Creating ties that bind

Katie Hung Men wear ties, Grace Tam and her friends destroy then convert them into art.

Friday, December 01, 2017

Katie Hung

Men wear ties, Grace Tam and her friends destroy then convert them into art. Underpinning this form of craft is the idea that in nothing is useless. A discarded tie could return to its first purpose: adornment.

One way to go about this craft, Tam explained, is as follows: starting with a plain clutch, picture a design, bring in the cut pieces of ties and then imagine how you might re-assemble them onto the bag.

Bits of ties become bags, bits of used papers become collage art, and menswear become a woman's clothing accessory. Art is born.

A collection of Tam's collage artwork as well as those of like-minded friends are on display at the Regal Airport Hotel. Titled Tie.Journey, the exhibition is opened to the public until January 27.

Organized by Les Beatitudes, a charity set up to create income for stay-at-home mothers, the collection of collages and bags are designed by local artists then handmade by the women.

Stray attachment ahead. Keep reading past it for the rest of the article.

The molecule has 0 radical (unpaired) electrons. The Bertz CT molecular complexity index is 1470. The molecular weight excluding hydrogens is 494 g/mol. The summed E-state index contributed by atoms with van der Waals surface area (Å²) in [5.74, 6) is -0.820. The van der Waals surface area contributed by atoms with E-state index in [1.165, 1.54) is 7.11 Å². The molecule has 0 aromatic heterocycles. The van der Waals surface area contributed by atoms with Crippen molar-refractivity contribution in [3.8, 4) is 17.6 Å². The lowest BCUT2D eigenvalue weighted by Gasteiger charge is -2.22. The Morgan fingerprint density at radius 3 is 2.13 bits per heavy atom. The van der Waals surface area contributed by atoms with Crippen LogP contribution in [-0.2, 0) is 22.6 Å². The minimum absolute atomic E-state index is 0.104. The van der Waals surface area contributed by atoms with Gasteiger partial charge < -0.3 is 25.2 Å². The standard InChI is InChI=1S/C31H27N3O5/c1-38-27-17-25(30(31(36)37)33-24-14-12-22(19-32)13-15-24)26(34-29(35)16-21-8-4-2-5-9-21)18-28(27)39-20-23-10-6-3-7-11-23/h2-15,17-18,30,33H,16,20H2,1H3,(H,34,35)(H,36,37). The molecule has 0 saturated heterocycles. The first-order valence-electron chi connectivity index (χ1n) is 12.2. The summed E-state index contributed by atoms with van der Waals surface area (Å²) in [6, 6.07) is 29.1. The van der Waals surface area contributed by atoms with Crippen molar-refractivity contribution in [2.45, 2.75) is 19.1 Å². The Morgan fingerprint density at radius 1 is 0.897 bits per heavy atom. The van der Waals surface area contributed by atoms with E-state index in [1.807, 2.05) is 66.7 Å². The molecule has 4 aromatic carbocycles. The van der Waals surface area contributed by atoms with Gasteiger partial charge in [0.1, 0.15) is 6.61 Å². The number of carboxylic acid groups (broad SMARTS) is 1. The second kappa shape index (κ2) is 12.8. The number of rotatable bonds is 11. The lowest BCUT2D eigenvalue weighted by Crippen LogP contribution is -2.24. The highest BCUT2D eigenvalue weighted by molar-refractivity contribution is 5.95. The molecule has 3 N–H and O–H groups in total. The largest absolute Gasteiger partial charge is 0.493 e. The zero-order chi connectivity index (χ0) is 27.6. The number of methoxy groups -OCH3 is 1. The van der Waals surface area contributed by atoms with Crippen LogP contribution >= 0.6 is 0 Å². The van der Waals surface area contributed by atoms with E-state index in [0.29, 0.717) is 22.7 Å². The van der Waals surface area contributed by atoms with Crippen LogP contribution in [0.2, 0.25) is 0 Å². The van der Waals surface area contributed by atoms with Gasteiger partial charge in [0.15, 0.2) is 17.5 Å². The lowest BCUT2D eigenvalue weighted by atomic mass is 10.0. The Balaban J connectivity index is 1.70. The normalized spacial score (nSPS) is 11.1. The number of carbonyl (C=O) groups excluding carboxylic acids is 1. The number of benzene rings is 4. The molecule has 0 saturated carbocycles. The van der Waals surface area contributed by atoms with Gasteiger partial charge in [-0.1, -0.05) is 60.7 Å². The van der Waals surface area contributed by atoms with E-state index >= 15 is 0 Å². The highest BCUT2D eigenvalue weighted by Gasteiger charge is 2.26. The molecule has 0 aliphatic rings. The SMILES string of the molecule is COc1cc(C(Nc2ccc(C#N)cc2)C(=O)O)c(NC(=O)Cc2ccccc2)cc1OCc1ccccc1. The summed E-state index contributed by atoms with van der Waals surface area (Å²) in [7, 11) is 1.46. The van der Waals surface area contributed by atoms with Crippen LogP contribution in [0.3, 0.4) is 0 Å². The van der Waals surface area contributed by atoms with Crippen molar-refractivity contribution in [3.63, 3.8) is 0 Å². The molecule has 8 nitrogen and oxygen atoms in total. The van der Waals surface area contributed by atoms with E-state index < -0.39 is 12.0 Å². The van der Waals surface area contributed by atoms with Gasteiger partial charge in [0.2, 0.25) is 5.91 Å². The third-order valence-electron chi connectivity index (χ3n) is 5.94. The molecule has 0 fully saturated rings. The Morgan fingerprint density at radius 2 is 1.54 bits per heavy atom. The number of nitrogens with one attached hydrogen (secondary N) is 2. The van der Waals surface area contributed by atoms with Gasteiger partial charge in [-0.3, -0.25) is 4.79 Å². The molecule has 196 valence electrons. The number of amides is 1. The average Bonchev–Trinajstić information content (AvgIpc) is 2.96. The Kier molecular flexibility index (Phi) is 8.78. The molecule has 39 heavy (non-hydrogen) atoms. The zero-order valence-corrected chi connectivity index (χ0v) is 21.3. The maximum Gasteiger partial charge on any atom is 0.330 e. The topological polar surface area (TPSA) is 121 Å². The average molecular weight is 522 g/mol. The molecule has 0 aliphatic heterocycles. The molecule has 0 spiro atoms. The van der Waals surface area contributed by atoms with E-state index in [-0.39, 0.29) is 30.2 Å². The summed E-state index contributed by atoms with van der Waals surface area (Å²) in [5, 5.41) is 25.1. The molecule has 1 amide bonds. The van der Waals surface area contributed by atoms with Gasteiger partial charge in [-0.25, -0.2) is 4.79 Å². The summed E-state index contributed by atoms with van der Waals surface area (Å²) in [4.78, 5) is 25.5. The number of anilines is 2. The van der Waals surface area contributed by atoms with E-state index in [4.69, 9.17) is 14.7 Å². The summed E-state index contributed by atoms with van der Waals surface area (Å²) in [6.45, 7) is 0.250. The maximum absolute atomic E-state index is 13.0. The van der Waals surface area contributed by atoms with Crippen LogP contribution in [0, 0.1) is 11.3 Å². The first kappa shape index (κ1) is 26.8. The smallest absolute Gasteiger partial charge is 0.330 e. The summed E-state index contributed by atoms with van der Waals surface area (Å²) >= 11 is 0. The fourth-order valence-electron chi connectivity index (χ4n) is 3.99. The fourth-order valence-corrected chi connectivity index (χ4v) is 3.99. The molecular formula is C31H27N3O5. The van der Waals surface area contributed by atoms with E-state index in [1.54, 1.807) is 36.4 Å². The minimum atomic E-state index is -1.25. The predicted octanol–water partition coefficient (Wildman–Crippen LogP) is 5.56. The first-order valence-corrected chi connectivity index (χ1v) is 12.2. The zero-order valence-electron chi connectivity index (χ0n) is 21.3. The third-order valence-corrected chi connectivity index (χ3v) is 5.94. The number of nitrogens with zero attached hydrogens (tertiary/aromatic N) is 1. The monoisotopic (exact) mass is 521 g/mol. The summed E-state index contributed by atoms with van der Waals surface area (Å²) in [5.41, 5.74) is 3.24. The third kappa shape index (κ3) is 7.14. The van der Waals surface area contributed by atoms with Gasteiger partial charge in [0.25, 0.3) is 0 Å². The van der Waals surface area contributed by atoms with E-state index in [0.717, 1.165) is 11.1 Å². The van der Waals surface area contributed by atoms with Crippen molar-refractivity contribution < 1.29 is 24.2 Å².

Neckties are a primary raw material. The ties are washed, sterilized and ironed before they are cut into the appropriate shapes. In describing their work, Tam prefers the word "upcycling" to "recycling" as art is involved. "Collage combines different things together," she said.

For example, a collage of ties on a clutch bag is a composition of silk on top of polyester, cotton or linen. Tam also designs collages out of wastepaper and magazines.

QR codes and barcodes also make excellent collage material. In one design, Tam stuck those paper codes on a Star Ferry design to not just contrast past and present but also recall childhood memories.

"The most important part of collages is finding the right materials," she said. "Once you find suitable pieces, the work process wouldn't take long. If not, you can't even finish a work in weeks."

Her artist friend Garlin Lee said a lot of trial and error goes with the art. There were times, after the first attempt at assembling a collage, she "could not feel that the pieces were at the right place" so she would try another design.

To artists like Tam and Lee, the real challenge is designing a collage on a clutch because of the many ways a collage can be put together.

For example, said Lee, the sea could be represented by a single tie with uneven color patterns or strips of ties stitched together. But she discarded the latter idea as it proved too thick and unwieldy.

Sometimes, simple is best. In the end, she simplified the composition, patterns and colors. One tie was enough, she found.